GB’s Jonathan Brownlee has started his bid for a fourth Olympic Games spot with a dominant display over the sprint-distance World Triathlon Cup in Arzachena, Sardinia, leading from the early stages of the bike all the way to the tape.
The race was the first event where athletes could collect crucial qualification points for the 2024 Paris Olympic Games, with Brownlee hoping to be selected for what would be his fourth Olympic Games.
The pinnacle of Olympic-distance racing has proved happy hunting ground for the Leeds born-and-bred athlete as he’s the most decorated male triathlete Olympian, having collected bronze in London, silver in Rio and gold (in the mixed relay) in Tokyo.
What happened at the 2022 World Triathlon Cup Arzachena?
The temperatures had cranked up into the low 30s by mid-afternoon as the men lined up on the beach platform, a busy 750m swim ahead with a huge field of 64 men heading to the first buoy.
The familiar sight of Mark Devay (HUN) was first to emerge from the turn and spearhead a rapidly stretching field, with Richard Varga (SVK), Tom Richard, Brownlee and Dylan Mccullough (NZL) for close company.
But it would be Italy’s Alessio Crociani with a slick transition to come out ahead of Valentin Morlec (FRA) onto the 20km bike leg.
Brazil’s Manoel Messias was alongside Adrien Briffod (SUI), just ahead of Emil Holm (DEN), Leon Pauger (AUT), Jonas Schomburg (GER) and Max Stapley (AUS), who poured out of transition trying to keep the leaders in sight.
But by the time the first climb started to bite, Brownlee’s plan was clear – to lay down the hammer, with only Richard, Devay and Mccullough able to stick with him.
Attacking at the crest and into the downhill corners, the quartet had carved out an impressive 25sec lead by the end of lap one.
Antonio Serrat Seaone and Shachar Sagiv (ISR) were among those working hard in the chasing group but they couldn’t prevent the gap stretching to 45 seconds at the bell; the unfortunate Casper Stornes (NOR) and Briffod both coming off at speed.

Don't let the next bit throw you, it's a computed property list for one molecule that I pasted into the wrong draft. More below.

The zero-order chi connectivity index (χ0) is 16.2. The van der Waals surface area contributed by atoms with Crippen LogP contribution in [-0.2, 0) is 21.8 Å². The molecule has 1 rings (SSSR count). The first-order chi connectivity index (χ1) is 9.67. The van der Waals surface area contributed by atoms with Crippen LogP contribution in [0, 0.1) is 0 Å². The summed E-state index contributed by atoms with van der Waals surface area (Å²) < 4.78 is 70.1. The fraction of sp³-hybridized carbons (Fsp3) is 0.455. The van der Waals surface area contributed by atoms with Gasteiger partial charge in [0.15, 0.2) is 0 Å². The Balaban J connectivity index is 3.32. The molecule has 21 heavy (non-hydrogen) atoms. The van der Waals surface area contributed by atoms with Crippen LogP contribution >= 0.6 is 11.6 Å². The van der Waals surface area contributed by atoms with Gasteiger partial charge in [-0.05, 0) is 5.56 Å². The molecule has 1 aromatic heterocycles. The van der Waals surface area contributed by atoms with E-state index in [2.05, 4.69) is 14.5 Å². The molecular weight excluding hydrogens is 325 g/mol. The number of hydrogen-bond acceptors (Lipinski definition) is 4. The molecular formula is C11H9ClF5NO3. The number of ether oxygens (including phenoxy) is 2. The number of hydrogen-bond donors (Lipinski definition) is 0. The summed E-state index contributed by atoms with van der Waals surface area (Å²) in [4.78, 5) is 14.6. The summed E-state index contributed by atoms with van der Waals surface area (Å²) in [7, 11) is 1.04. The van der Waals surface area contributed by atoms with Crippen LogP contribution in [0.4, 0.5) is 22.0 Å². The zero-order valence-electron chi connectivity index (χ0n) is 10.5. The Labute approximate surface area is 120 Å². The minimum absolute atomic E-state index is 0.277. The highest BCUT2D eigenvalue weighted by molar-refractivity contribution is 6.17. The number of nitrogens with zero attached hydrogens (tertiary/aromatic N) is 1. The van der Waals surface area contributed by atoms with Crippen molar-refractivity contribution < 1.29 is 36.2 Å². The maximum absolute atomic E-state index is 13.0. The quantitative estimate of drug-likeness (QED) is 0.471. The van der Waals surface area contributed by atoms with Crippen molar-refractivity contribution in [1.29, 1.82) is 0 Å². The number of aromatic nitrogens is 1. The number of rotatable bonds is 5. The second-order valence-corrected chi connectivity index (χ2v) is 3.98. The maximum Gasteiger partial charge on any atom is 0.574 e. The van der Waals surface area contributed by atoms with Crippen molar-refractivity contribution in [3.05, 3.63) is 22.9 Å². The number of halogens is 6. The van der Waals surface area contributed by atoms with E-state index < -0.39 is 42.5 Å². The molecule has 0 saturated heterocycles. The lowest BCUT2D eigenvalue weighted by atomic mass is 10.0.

Who won the men’s race at the 2022 World Triathlon Cup Arzachena?
Despite an awkward transition, Brownlee was still able to pull clear on the opening stages of the 5km run, quickly putting 13secs into Devay, 20secs into Richard and 40secs into Mccullough by the halfway point.
Meanwhile, Messias was motoring, passing Mccullough first then a tiring Devay, before easing into the silver position over the closing stages with 11secs over Richard in bronze.
But there would be no catching the Brit, who now heads to WTCS Leeds (11 June) with the wind in his sails.
Jonathan Brownlee quotes from the 2022 World Triathlon Cup Arzachena
“I love racing here, it’s a great course, it’s one of the hardest on the circuit,” said Brownlee. “I didn’t have my best swim, on the first lap of the bike I learned from last year there’s no point going on my own so I went really hard at the top of the hill, got a gap.
“The three of us worked really well together, then I knew on the run that I should have enough. I doubted myself over the last few years and I think it’s because, in my early career, races and podiums came one after the other. I am never going to take it for granted ever again. It’s absolutely brilliant to win again.”
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Devay held on for fourth, Max Studer (SUI) ran his way to fifth ahead of Alberto Gonzalez Garcia. Radim Grebik (CZE) then edged an almighty sprint down the blue carpet with Emil Holm and Lasse Luhrs (GER); Schomburg rounding out the top 10.
“A lot of hard work from a lot of people has come together to achieve this result, and I am delighted with silver and carry on a great day for Brazil in Arzachena,” said a happy Messias.
“I am very happy, this is my first podium in the World Cup, that was the goal before the race, so it’s amazing,” said third-placed Richard.
“We did a breakaway just after the swim, I was just after Jonny Brownlee so I thought in my head that it was a good follow. It was very hard in the three laps but I gave everything as I entered T2 so it was very very hard. It’s amazing to join a podium with Jonny Brownlee.”
Top image: Janos Schmidt/World Triathlon